The 23-year-old Bashir returned home at 5 in the evening accompanied by his nephews and nieces. In the meantime, the CRPF deployed in the area had begun to vacate the area. Finishing his evening tea, Bashir left home for a walk. “Mother told him to buy a packet of milk, if he could find any, as there was a shutdown,” says Farooq.
“Instead of milk, Bashir came back dead.”
Bashir was shot dead by CRPF, a few meters away from Nawa Kadal Chowk, when a CRPF vehicle plying on the road had come under stone-pelting. “He was killed on the parapet. He was not even near the crowd,” says Bashir’s father, Mohammad Shafi Bhat.
“He was lying there for twenty minutes during which all his blood was lost. CRPF men didn’t allow anyone to go near his body.”
Earlier in the day the CRPF men posted outside the house of Bashir had asked him for a plate to cut down fruits. “CRPF men had bought cucumbers. They had asked for plates, instead, Bashir gave them a big plate, a knife, salt and red chili powder,” recalls Farooq, while explaining the humble and loving nature of his deceased brother.
“He loved children and children loved him too. He was their favourite,” says Mohammad Shafi, while breaking down.
According to family, Bashir was a ‘quick learner and a master of different skills’. “He has put a huge burden on my shoulders,” Farooq says. “He managed everything from buying milk to organizing necessities for the marriage of our two sisters.”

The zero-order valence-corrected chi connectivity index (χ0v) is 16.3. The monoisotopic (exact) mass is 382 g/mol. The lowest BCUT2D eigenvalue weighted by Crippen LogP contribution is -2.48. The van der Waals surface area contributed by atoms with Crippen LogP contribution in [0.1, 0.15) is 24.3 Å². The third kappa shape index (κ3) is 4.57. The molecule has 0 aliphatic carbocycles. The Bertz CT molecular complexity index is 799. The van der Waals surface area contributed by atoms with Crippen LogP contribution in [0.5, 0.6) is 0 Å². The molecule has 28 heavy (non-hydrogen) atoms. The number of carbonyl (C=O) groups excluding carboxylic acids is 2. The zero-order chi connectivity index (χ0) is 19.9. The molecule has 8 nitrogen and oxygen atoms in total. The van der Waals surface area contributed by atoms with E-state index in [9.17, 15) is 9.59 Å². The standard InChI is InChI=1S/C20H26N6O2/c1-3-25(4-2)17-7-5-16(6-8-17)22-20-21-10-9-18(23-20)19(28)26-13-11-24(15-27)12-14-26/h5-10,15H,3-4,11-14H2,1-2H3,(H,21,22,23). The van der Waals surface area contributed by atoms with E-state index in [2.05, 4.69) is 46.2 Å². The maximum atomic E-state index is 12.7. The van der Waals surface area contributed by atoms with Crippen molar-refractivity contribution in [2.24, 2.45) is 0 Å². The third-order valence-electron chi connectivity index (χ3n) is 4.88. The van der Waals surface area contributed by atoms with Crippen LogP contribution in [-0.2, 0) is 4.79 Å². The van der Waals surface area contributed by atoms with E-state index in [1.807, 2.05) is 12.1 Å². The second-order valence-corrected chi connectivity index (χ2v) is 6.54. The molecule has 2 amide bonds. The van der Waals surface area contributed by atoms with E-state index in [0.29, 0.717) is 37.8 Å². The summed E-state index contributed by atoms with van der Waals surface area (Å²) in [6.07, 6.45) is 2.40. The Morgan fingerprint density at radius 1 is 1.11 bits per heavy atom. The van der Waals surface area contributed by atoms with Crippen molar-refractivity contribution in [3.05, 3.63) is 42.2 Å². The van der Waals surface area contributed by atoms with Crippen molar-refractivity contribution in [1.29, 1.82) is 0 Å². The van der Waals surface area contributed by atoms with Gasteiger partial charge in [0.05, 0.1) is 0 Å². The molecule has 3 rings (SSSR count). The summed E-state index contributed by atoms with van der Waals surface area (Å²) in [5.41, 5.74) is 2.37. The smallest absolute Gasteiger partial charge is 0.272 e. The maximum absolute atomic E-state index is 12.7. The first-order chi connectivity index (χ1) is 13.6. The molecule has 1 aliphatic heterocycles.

Bashir’s two sisters were scheduled to get married on 25th of this month. “Marriage has been rescheduled for June 18,” he says. “It’s not a marriage, it’s a deferred mourning.”
Bashir’s family is yet to get the FIR copy registered at Police Station Safa Kadal against CRPF who killed Bashir. “We don’t know whether or not justice will be done with us,” Mohammad Shafi says.
“Only Allah knows.”
On May 8 this year, unidentified gunmen killed a NC Sarpanch Ghulam Mohammed Bhat, 60, in South Kashmir’s Wanpoh area of Kulgam district. He was attacked by two masked gunmen when he was sitting at a shop. He sustained multiple bullet injuries and was rushed to hospital where he succumbed to his injuries.
Bhat is the fourth panchayat member who was killed by the militants since the poll process began for the three parliamentary seats in Kashmir. He has left behind a grief-stricken family, who have paid the price of their elder’s decision to contest the Panchayati elections for the “sake of villagers”.
“He wanted to work for the welfare of villagers—and that is why: he had made up his mind to serve the villagers,” said Bhat’s close relative. “But we never knew he would end up losing his own life.”
Elected village representatives have been targets of “separatist guerrillas” ever since the panchayat elections were held in Jammu and Kashmir in 2011 after a gap of over two decades. Despite threats, an overwhelming 83 percent voter turnout was recorded in these elections.
Since long, panchayat members have been demanding personal security guards at par with legislators. In fact, in recent past, Omar Abdullah said: “It is necessary to step up security measures to protect the sarpanchs in the state.” But panchayat members are rueing: nothing substantial was ever done for their safety.